Facing pressure over ‘bias,’ UN chief lands in Israel
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Facing pressure over ‘bias,’ UN chief lands in Israel

António Guterres to meet Israeli and Palestinian officials in quest for 'long overdue peaceful resolution to the conflict'

Israel Ambassador to the UN Danny Danon (l) and United Nations Secretary General António Guterres, upon his arrival in Israel, on August 27, 2017. (Shlomi Amsalem)
Israel Ambassador to the UN Danny Danon (l) and United Nations Secretary General António Guterres, upon his arrival in Israel, on August 27, 2017. (Shlomi Amsalem)

United Nations Secretary General António Guterres arrived in Israel on Sunday night for his first visit to the country since taking the helm at the UN in January.

Guterres is in Israel for a three-day stay that will include meetings with senior Israeli officials in Jerusalem and Palestinian officials in the West Bank, as well as a stop in the Gaza Strip, where the UN runs a major Palestinian aid program.

Stephane Dujarric, the spokesperson for the UN head, said that the purpose of his trip was “to engage directly with Israeli and Palestinian people and their leaders” about “finding a long overdue peaceful resolution to the conflict.”

Israel’s Ambassador to the UN Danny Danon greeted Guterres on his arrival at Ben Gurion Airport, telling him, “We look forward to showing you our country, an island of stability and prosperity in a tumultuous region.”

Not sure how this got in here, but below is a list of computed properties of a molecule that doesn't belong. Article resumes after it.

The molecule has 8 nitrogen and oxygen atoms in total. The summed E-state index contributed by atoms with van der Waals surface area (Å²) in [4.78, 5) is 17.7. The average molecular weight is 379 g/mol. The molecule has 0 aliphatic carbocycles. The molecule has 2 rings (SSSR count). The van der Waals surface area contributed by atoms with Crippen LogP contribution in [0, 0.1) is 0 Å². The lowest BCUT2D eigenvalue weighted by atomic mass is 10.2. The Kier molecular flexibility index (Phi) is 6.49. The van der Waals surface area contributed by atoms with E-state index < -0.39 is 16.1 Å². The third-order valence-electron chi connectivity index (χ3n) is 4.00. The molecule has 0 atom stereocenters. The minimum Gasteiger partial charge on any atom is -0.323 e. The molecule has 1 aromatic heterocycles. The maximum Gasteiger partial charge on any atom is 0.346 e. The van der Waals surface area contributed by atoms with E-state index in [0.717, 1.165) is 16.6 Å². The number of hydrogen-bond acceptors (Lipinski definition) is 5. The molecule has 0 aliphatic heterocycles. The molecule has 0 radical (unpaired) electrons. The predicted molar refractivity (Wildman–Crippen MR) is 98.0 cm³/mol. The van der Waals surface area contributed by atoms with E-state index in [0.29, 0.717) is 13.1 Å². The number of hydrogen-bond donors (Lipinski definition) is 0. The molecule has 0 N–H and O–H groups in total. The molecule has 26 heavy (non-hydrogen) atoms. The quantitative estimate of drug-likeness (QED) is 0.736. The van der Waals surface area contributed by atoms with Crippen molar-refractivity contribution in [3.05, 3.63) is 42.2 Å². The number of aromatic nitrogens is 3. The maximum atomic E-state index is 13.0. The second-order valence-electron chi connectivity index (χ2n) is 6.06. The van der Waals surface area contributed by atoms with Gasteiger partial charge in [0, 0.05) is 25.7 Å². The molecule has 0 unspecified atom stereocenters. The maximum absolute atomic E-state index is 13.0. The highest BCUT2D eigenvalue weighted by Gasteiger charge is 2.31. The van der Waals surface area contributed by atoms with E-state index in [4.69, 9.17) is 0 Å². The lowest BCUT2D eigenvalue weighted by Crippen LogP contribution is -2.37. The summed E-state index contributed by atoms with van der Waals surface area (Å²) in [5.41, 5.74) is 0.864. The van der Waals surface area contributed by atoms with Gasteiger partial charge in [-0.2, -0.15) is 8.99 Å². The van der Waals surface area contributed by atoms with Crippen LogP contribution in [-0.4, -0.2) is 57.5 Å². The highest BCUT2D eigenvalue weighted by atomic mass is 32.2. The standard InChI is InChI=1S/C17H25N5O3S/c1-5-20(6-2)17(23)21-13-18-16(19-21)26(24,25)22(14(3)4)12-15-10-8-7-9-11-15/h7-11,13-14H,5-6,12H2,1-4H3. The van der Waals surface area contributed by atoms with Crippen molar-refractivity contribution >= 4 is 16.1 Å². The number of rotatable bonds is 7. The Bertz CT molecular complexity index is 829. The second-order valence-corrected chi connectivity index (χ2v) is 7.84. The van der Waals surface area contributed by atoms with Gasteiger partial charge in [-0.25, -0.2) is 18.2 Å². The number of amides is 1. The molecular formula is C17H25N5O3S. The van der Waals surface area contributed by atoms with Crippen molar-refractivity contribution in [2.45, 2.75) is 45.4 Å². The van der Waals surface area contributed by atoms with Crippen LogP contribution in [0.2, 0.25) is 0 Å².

Guterres is to visit Yad Vashem Holocaust memorial museum on Monday morning and meet later in the day with President Reuven Rivlin and Prime Minister Benjamin Netanyahu in Jerusalem.

On Sunday, Deputy Foreign Minister Tzipi Hotovely announced that Israel will discuss two key issues with the UN head during the visit: ending “anti-Israel bias” at the 193-nation organization, and changing the mandate of the peacekeeping mission in Lebanon, known as UNIFIL.

“We are seeking a dramatic change in the way the UN treats Israel. It’s time to place the issue squarely on the table and address it head-on,” Hotovely said, threatening funding cuts for the body if changes were not implemented.

The trip came with the UN Security Council debating renewing for a year the mandate of the UNIFIL peacekeepers, with a vote expected on August 30.

The US ambassador to the United Nations, Nikki Haley, has blasted the commander of UNIFIL, accusing him of turning a blind eye to Hezbollah weapons smuggling.

Pointing to Haley’s comments, Hotovely said that “if the UN does not drastically change its behavior it will lose both support and funding” from Israel and other countries.

“It’s no longer just us threatening this,” she said. “The US position has changed. Led by Nikki Haley, they have made clear that they will not tolerate bias against us and will no longer be giving an open check.”

Guterres’s spokesman Dujarric has said in the past that the UN secretary general has “full confidence in (the commander’s) work.”

Raoul Wootliff contributed to this report.

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